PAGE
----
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Bad even by City Hall standards

There have been blatant political hires in City Hall who haven't worked out for like, forever, and it looks like we've got a doozy in Karla Thomas, commissioner of human resources.

Brian Meyer reports in today's Buffalo News that Thomas, when told by city auditors that her department made double payments for health insurance for up to 250 sanitation and water division workers, resulting in a $526,309 overpayment, she responded by saying "TMI," as in "too much information."

She followed up a week later by telling the city comptrollers office to take her off the e-mail list that discussed ways of solving the problem.

A City Hall commissioner who shies away from e-mail. Who'd a thunk it?

Comptroller Andrew SanFilippo, who is not known for throwing verbal hand grenades, used "meltdown" to describe the conduct of management in the department and "mess" to describe the current state of affairs.

Mayor Byron Brown, meanwhile, is standing by his commissioner. No talk of taking the department in a different direction, as he did last week in announcing the sacking of the police and fire commissioners.

Thomas makes nearly $90,000 a year and has one of the most important jobs in City Hall, with responsibilities that include labor relations, civil service and the administration of employee benefits. While she held a similar title with the Erie County Water Authority, she got the city job in 2008 because of her political connections.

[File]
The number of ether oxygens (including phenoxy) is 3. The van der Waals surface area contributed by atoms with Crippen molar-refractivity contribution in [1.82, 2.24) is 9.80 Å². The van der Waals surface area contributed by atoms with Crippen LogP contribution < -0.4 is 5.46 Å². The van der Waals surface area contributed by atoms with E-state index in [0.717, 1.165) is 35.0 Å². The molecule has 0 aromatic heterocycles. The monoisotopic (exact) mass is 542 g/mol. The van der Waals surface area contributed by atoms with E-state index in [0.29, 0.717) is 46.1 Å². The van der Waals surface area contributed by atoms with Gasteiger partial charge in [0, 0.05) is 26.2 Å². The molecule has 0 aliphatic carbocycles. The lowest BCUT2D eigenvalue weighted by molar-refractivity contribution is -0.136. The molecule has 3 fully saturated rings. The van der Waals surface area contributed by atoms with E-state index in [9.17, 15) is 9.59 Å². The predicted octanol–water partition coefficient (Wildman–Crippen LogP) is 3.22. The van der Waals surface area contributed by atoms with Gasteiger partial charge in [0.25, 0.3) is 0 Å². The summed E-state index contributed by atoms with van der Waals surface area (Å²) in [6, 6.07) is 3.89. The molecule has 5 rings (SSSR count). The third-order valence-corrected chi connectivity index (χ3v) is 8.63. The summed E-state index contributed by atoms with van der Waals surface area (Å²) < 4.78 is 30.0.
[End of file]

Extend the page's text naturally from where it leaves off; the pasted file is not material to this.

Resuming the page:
At the time of her appointment she was chairperson of Grassroots, which can be loosely defined as the mayor's political organization. Previously, she has served as chief of staff for Crystal Peoples, another Grassroots mainstay, when she served on the county Legislature.

Some credentials, huh?

While Thomas gave up her Grassroots title when she took the city job, my sources tell me she's still deeply involved and doesn't always bother to take her political work outside City Hall.

I'm told she met a few weeks back with The Rev. Darius Pridgen in a skull session to figure out how he can maneuver his way into the Ellicott Council seat vacated by Brian Davis. She also was neck deep in Brown's re-election campaign last year.

You'd think with the U.S. Office of Special Counsel sniffing around City Hall for possible Hatch Act violations, Thomas might be a little more discreet. Then again, the Brown-Casey crew isn't known for its  subtlety.

Unlike most other commissioners, Thomas does not serve at the pleasure of the mayor. Instead, thanks to state law, she's got a six-year term that extends to September 2014 and can only be removed before then for just cause. Like, in not doing her job. If pressed, Brown no doubt will use her status as grounds for not moving against her.

But keep in mind Brown had no such reservations when he had his staff look into ways of trying to get rid of Len Matarese, Thomas' predecessor who he inherited from Mayor Anthony Masiello. Brown and Casey made Matarese's life so miserable he finally left on his own accord.

Thomas appears to have no such worries. As one frustrated city employee told me during last year's mayoral campaign, the Second Floor doesn't much care what kind of job you do 9 to 5 so long as you do the political work after hours. 

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City Hall | Politics
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